A recent commentary I authored on global trade based on a forum held at the Cato Institute:
Business Times - 23 Jun 2006
Time for unilateral trade liberalisation
Some US economists now say expanding global trade does not require new agreements
By LEON HADAR
MORE than four years after the launch of the Doha Round under the auspices of the World Trade Organisation (WTO), with its goal of continuing to remove trade barriers to products and services, the prospects for a successful outcome look more distant than ever.
Some US economists are now arguing that expanding global trade does not require new trade agreements. They, instead, suggest that the US objectives of the Doha Round - including better opportunities for American businesses, greater affordability and choice for consumers, improved prospects for farmers and producers in developing countries and greater international receptivity to US policies - could be achieved through unilateral trade liberalisation.
Professor Jagdish Bhagwati of Columbia University, one of the world's most prominent trade economists and editor of a recent book about unilateral trade liberalisation, puts it in simple terms: 'If you agree with the case for free trade, that it increases economic growth and reduces poverty, that it is a win-win proposition for those who practise it, you have to agree with the case for unilateral trade liberalisation.'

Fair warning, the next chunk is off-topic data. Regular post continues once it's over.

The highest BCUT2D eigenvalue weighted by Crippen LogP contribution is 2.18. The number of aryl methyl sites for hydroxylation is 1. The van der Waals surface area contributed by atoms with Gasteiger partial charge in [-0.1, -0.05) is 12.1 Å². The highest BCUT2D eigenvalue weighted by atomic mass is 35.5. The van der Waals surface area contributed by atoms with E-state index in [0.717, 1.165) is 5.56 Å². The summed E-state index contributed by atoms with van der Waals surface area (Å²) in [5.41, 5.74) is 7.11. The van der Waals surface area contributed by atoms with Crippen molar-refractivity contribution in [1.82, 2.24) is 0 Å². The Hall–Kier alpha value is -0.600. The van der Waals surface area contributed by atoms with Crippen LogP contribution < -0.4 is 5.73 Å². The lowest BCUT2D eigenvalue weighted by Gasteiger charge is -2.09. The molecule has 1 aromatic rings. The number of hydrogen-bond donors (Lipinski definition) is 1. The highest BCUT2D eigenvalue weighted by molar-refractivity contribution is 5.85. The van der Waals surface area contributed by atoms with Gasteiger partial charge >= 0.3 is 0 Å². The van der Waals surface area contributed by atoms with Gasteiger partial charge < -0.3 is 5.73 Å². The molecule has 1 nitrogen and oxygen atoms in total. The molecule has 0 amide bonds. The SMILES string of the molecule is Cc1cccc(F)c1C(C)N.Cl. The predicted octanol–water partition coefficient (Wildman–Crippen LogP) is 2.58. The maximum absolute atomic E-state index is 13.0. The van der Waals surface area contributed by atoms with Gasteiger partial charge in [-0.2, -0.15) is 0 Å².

Prof Bhagwati, the author of Going Alone: The Case for Relaxed Reciprocity in Freeing Trade, spoke last week during a policy forum sponsored by the Cato Institute, a Washington-based think-tank promoting free trade. 'If liberalising trade is good for me, it doesn't make sense for me not to pursue it just because you've decided not to move in that direction,' he explained, arguing that unilateral trade liberalisation sets in motion a process he describes as 'sequential reciprocity'.
If the United States removes more barriers to trade and demonstrates that these unilateral moves have created a more prosperous America, a pressure will mount on other economies to take the same route or be left behind.
After all, most economists agree that both developed and developing economies gain from liberalised trade in goods and services and from a strengthened multilateral trading system. Hence the World Bank has estimated that if the Doha Round would be concluded, the global gains from liberalising trade would be almost US$300 billion annually.
Prof Bhagwati and the other speaker at the forum, trade economist Daniel Ikenson, are still hoping for a last-minute breakthrough in the Doha trade negotiations among the 149 members of the WTO, leading to an agreement before time runs out at the end of July.
Most analysts agree if such an accord is not reached this year, the chances of renewing negotiations in 2007 are close to zero since US President George W Bush's Trade Promotion Authority expires next year and is not expected to be renewed before the 2008 presidential elections.